This represents a 35 percent lower risk compared to those who did not adhere to the diet.

Fruits were especially beneficial

Researchers analyzed consumption of foods and found that people who consumed higher levels of fruit were significantly less likely to have AMD.

Of those who consumed 150 grams (about five ounces) or more of fruit a day: 54.5 percent did not have AMD and 45.5 percent had AMD.

Overall, people who ate that much fruit or more each day were almost 15 percent less likely to have AMD, based on an odds ratio calculation.

Caffeine and antioxidants also were protective

Researchers used a computer program to analyze the participants’ consumption of micronutrients, according to their answers on the questionnaire.

They found higher consumption of antioxidants such as caffeine, beta-carotene and vitamins C and E was protective against AMD.

Of those who consumed high levels of caffeine (about 78 mg a day, or the equivalent of one shot of espresso): 54.4 percent did not have AMD and 45.1 percent had AMD.

While caffeine is not considered part of the Mediterranean diet per se, consumption of caffeine-containing foods such as coffee and tea is common in Mediterranean countries.

The researchers opted to look at caffeine because it is a powerful antioxidant that is known to be protective against other conditions, such as Alzheimer’s disease.

“This research adds to the evidence that a healthy, fruit-rich diet is important to health, including helping to protect against macular degeneration,” said Rufino Silva, M.D., Ph.D., lead author of the study.

 

Anti-Aging Best Tips From A Nobel Prize Winning Biologist.

anti-agingThis latest anti-aging advice comes from a Nobel prize-winning molecular biologist and a team of researchers. According to these experts, they have found scientific ways to slow down the human body clock.

The team’s suggestion emphasizes taking care of one’s DNA to retain youth. With proper DNA care, specifically the telomeres, people can prevent wrinkles, gray hair, exhaustion, and illness. Telomeres appear like the plastic bits that cover the end of shoelaces.

According to researchers, the longer they are, the more youthful one’s appearance. Further, the team claims to have scientifically-proven methods that will keep telomeres long and healthy. Their suggestions appear in the new book titled The Telomere Effect.

Science’s Best Anti-Aging Tips

The researchers found the food we eat affects telomeres. Some food could encourage telomeres to grow and flourish, leading to slow aging. However, people should also avoid certain foods.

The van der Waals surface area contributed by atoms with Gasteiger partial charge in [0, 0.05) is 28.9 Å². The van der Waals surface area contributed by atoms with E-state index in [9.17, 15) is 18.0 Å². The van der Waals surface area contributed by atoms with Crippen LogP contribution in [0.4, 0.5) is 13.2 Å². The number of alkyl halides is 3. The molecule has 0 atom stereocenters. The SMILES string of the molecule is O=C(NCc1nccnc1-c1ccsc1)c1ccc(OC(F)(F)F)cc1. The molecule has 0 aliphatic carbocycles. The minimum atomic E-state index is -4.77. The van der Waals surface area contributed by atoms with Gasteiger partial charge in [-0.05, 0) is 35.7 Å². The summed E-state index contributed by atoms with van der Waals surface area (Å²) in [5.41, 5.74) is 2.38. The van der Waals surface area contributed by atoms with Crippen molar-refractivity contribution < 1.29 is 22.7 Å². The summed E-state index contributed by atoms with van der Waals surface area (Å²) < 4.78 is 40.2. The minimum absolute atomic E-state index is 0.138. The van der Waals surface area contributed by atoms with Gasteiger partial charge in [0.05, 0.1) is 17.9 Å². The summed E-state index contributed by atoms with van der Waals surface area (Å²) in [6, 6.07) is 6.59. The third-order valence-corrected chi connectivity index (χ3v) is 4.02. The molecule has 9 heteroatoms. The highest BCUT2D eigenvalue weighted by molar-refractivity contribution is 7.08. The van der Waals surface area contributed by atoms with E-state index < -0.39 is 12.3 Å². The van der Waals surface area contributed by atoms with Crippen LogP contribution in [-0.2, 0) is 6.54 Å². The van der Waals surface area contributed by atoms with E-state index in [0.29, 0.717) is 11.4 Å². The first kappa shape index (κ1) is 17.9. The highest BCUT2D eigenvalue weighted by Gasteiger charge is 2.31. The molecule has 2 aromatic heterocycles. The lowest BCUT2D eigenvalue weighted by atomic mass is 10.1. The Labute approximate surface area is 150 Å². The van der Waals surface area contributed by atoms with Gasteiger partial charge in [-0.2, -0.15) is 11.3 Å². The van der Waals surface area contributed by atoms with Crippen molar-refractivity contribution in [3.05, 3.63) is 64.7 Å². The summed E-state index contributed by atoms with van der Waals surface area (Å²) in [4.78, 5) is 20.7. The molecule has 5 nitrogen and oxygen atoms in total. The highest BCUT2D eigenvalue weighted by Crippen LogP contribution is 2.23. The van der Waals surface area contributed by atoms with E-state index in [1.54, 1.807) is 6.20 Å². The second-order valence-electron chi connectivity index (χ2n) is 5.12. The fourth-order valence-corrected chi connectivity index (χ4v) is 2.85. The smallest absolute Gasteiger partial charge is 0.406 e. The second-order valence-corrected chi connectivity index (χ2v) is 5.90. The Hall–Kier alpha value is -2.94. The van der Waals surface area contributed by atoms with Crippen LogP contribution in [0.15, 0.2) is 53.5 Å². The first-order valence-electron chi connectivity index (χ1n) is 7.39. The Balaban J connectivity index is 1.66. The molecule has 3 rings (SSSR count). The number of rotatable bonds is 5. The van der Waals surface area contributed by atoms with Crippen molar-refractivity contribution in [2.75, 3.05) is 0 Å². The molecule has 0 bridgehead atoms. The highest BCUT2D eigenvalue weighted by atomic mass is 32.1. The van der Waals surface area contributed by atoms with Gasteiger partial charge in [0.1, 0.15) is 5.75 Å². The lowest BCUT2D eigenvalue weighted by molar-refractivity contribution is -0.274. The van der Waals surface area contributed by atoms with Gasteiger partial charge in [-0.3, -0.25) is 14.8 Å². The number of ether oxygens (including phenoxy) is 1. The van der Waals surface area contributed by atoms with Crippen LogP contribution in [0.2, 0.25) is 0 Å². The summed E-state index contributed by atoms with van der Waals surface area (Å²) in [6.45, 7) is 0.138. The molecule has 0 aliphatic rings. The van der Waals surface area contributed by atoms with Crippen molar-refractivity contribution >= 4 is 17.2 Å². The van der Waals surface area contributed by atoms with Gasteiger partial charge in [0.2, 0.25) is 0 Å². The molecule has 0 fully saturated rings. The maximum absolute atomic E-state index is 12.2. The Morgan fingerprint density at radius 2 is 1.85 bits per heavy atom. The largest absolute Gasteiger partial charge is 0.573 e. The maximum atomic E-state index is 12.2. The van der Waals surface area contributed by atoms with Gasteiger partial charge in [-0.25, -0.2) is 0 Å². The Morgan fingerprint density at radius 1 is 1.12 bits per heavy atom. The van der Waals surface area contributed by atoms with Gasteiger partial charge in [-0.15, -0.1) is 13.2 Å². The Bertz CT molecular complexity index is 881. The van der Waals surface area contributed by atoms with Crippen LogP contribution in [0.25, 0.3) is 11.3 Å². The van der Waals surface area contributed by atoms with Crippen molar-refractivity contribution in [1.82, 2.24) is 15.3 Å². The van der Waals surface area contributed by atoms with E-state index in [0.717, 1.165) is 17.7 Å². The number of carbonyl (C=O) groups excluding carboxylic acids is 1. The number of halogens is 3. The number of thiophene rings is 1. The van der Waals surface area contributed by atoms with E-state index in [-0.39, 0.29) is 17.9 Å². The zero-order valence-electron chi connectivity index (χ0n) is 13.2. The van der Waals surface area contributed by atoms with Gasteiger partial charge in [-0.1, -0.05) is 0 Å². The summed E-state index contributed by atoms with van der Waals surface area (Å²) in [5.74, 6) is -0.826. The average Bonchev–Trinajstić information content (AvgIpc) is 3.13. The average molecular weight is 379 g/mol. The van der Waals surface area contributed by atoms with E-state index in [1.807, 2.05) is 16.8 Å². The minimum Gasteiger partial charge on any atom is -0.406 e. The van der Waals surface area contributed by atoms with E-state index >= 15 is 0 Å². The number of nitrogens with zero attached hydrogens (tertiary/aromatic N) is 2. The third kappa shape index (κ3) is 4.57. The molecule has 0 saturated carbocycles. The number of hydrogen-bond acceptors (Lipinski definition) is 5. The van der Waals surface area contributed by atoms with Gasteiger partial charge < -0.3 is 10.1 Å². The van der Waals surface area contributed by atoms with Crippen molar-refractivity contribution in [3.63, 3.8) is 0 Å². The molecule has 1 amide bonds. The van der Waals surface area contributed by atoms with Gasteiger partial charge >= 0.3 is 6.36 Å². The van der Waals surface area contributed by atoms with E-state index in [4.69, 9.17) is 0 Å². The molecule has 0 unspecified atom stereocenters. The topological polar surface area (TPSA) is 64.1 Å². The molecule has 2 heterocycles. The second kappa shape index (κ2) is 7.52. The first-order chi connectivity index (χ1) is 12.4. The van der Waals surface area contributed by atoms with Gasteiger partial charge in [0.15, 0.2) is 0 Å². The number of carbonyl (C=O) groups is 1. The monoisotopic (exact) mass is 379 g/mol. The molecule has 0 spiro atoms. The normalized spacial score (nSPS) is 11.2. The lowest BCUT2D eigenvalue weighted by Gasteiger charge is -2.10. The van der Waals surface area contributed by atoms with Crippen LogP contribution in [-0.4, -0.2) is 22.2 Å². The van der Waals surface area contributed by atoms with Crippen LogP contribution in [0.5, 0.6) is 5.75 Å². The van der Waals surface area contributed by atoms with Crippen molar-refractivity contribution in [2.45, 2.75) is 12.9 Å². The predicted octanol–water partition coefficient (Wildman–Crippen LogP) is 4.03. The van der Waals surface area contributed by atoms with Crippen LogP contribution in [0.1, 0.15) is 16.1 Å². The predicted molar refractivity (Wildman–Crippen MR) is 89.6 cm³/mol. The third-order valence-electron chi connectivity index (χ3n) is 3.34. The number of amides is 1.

Refined sugar is one of the worst foods for the DNA. It could speed up aging inside and out. Soft drinks are one of the main sources of “harmful” sugar. The researchers found two cans of soft drinks daily could make telomeres around 4.6 years older than those in non-drinkers.

“Instead of a diet high in sugar, aim to have a diet high in fiber and protein to avoid damaging insulin spikes that can lead to diabetes and all-around damage to our telomeres,” said Dr. Elizabeth Blackburn and Dr Elissa Epel..

Monitor Your Shape, Not Your Weight

Blackburn and Epel said, aside from reducing sugar consumption, people should also devote time for their shape. They found a waistline bigger than the hips could lead to faster aging.

What’s The Right Food To Eat?

The team recommends a diet full of fiber, vitamins, and nutrients can keep you younger inside and out. Their best anti-aging tips include eating whole wheat bread, whole wheat pasta, brown rice, vegetables, and fruit.

Carbs, dairy, and fats also appear friendly to telomeres. People can get these foods by following the Mediterranean diet

Coffee Intake Associated With Longevity, Say Stanford Researchers

coffeeAmericans are coffee addicts, and perhaps more so nowadays, now that we’re working longer hours and getting less sleep than decades past. 50% of Americans drink at least one cup per day. In the past, the pendulum on coffee, and in particular caffeine, swung back and forth as to whether moderate consumption was healthy or not. At one time, too much was thought bad for the heart.

Today, moderate caffeine consumption is actually considered healthy. Tea and coffee both contain antioxidants which rid the body of free radicals—proven to harm cells. One recent study found that coffee consumption in women can decrease the risk of dementia. Another found that drinking coffee can lessen the impact of liver disease.